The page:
We enjoy these western national parks the best because of their natural beauty and diversity. There are mountains, lakes, deserts, forests, and even volcanoes! Below is a list of our favorite national parks in the west. They’re all kid-approved and family friendly. And they’re excellent spots for hiking and camping!

grand canyon
A canyon at Yellowstone National Park (August 2018)

Ready for a change? Take the first step to living a life of full time travel.

1. Mount Rainier National Park

One of our favorite Washington activities involving national parks in the west is visiting Mount Rainier with kids. This national park, located in west-central Washington state, is actually an active volcano and has the most glaciers out of all the peaks in the contiguous United States. Mount Rainier National Park rises to around 14,000 feet in elevation, and is open to camping, hiking, climbing, and mountaineering.

Entrance into Mount Rainier National Park is $30 per vehicle. There are 2 lodges within the national park, as well as 4 campgrounds. Mount Rainier National Park is open year round, but some parts of the park may be closed in the winter due to snow. Check with the National Parks Service before making a visit during the winter months.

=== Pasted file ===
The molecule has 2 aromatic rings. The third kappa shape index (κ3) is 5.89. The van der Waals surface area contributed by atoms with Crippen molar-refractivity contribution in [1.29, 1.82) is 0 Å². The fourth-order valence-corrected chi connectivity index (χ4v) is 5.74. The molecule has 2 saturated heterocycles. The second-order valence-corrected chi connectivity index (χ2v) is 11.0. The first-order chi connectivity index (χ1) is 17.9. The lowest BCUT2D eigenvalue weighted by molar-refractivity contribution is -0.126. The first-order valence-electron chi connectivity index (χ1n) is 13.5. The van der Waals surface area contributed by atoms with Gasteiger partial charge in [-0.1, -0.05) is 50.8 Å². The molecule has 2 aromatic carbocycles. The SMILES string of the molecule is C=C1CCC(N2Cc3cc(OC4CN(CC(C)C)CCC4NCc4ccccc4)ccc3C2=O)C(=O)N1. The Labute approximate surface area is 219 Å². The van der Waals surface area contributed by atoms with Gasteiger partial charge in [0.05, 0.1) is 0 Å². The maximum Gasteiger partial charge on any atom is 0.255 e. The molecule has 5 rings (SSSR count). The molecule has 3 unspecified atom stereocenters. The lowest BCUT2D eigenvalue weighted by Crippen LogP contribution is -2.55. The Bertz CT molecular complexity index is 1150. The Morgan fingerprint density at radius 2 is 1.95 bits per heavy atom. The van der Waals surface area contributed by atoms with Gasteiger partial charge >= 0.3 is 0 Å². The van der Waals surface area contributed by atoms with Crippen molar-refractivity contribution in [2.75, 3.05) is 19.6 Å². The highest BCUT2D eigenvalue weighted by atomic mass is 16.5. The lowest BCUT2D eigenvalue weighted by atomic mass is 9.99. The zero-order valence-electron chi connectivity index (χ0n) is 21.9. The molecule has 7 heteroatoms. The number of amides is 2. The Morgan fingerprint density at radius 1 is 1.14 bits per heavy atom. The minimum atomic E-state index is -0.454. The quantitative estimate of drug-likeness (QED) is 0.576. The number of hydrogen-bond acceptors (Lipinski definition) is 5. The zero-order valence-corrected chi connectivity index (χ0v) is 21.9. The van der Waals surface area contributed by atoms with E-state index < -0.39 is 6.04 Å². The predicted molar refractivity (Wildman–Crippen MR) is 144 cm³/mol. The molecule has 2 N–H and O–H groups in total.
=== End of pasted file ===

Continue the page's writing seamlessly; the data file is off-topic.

A child looking at Mount Rainier summit at Mount Rainier National Park, one of the popular national parks in the west
Looking out onto Mount Rainier National Park (August 2017)

2. Olympic National Park

Another popular Washington state national park is Olympic National Park. Located in the north-western tip of Washington state, Olympic National Park is one of the national parks in the west that has it all: oceans, forests, mountains, lakes. The Hoh Rainforest, located in Olympic National Park, is the largest temperate rainforest in the United States!

Olympic National Park is open all year, and has 14 campgrounds where families can camp. However, 12 of these campgrounds are first come, first served, which means you aren’t able to reserve online ahead of time. There are also 4 lodges within the park that you can reserve. Entrance fee into this national park is $30 per vehicle, valid for 7 days.

A tree near Kalaloch campground at Olympic National Park (August 2017)